IMG_0935This is the horrendous injustice done to women’s football in South Africa.

So what does SAFA have to say about this state of affairs? After all, they receive the sponsorship money from corporate backer Sasol and administer the Sasol Leagues and preach whenever they want to, how they are supporting women’s football in South Africa.

According to SAFA General Manager for Football Business, Russell Paul, ‘as per standard procedure, Sasol Leagues were to receive their first round grants after the first round. The rest of the grant would be received at the end of the league. This is because we have to ensure that all disputes, appeals and any other issues concerning the league are settled. We can’t pay out grant money, then teams leave the league and there is no recourse to recover the money.’

What are you saying here, I’m asking? How must the women’s football teams survive all the costs involved of playing about 15 weeks of league matches before any grant comes through to their team? Would any SAFA or Sasol employee work for 3-4 months without getting paid and still be able to survive? How do you expect the women’s football teams to survive on volunteer’s money?

According to Mr Paul, by 15 September, only 7 teams out of 144 hadn’t received their first grant by end of the first round and the reason those 7 have not received their grants is because they failed to and still have not supplied their bank details.’

Several women’s football Sasol League teams, playing across nine regions are furious about their delayed grants. Most of them are scared to speak out publicly for fear of being victimised. When they ask at metings about their grant payments, they get told ‘not to rattle the sponsors too much because women’s football needs sponsors.’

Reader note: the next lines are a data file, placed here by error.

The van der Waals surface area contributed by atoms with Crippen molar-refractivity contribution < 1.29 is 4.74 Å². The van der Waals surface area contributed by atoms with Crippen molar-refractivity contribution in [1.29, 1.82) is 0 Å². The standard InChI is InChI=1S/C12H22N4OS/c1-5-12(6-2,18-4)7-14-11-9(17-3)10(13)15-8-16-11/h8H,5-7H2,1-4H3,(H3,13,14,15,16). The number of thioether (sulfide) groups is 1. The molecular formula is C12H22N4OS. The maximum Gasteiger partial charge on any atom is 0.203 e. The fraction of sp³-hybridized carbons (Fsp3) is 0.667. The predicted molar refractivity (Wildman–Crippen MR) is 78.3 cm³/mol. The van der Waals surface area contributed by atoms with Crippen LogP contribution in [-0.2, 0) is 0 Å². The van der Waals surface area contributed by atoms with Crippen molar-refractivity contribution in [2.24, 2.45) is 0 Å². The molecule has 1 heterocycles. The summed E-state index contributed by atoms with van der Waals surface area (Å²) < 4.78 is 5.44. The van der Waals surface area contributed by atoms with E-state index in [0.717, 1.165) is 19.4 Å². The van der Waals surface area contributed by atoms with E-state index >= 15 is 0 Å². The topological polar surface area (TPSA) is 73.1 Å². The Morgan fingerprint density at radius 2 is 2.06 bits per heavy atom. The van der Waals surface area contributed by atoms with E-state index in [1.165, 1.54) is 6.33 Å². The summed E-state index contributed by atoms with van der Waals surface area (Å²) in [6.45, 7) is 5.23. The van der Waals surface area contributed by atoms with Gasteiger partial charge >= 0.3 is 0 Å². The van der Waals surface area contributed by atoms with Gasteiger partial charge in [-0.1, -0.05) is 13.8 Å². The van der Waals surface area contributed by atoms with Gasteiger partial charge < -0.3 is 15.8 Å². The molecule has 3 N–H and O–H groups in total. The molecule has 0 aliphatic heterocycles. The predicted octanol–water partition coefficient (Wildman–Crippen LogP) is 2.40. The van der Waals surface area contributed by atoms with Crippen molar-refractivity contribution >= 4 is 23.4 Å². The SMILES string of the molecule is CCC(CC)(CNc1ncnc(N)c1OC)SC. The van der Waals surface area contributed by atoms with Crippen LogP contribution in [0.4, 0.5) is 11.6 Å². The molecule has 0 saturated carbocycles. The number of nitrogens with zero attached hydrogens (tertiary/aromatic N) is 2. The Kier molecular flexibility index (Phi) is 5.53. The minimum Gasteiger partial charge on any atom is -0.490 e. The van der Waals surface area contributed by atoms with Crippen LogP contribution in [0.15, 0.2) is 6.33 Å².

Yes, women’s football and all other women’s sports needs sponsorship and funding. But how quiet must women’s football stay when they are told they are playing in a sponsored league and will receive financial grants to help them play in the league?

Now, several of the volunteers of the teams need their personal money back; the money they had to rely on to keep women’s football going in SA, this year.

SAFA’s Mr Paul acknowledges all the grants haven’t been paid ‘because of per standard procedure over the years, the 2nd tranche would be paid only when the leagues are finalised.’ Asked when would the grants be finalised for 2017 season, Mr Paul, replied: ‘Hopefully, at close of office in December, – subject to all the judiciary process in the respective leagues being resolved’.

Then Mr Paul added that grants were delayed this year because ‘SAFA’s sponsorship detail/agreement with Sasol hadn’t been finalised until September, this year. We were thus unable to effect payments, as this would be contrary to our governance and audit procedures.  The sponsorship agreement with Sasol was only finalised and announced in September, and within 7 days of the agreement being signed, 1st round payments were made to all teams.’

What are you saying here, Mr Paul? So I’m asking why were you playing in leagues attached to a corporate sponsor when the sponsor wasn’t confirmed? But most importantly, how does SAFA expect the women’s football teams to survive with no money and no grants and develop the foundation of national youth and senior women’s football teams in a year of African world cup qualifiers for girls and women’s football?

Why were Western Cape Sasol League teams told at meetings they would receive their money early in the league but got some money only in August?

Despite what SAFA’s Mr Paul says about the SAFA/Sasol sponsorship deal only being finalised in September this year, the first grants were received by the teams in August, this year. So how did SAFA manage to do this without finalising their sponsorship agreement with Sasol?

In my opinion and analysis, women’s football teams playing in SAFA’s Sasol Leagues have been done an injustice. How the hell does SAFA and sponsor Sasol expect volunteers from mostly working class communities to carry women’s football in South Africa? The grant payments should be paid before the first match kicks off in all leagues across South Africa! Why must volunteers sustain women’s football in South Africa when SAFA has a corporate sponsor?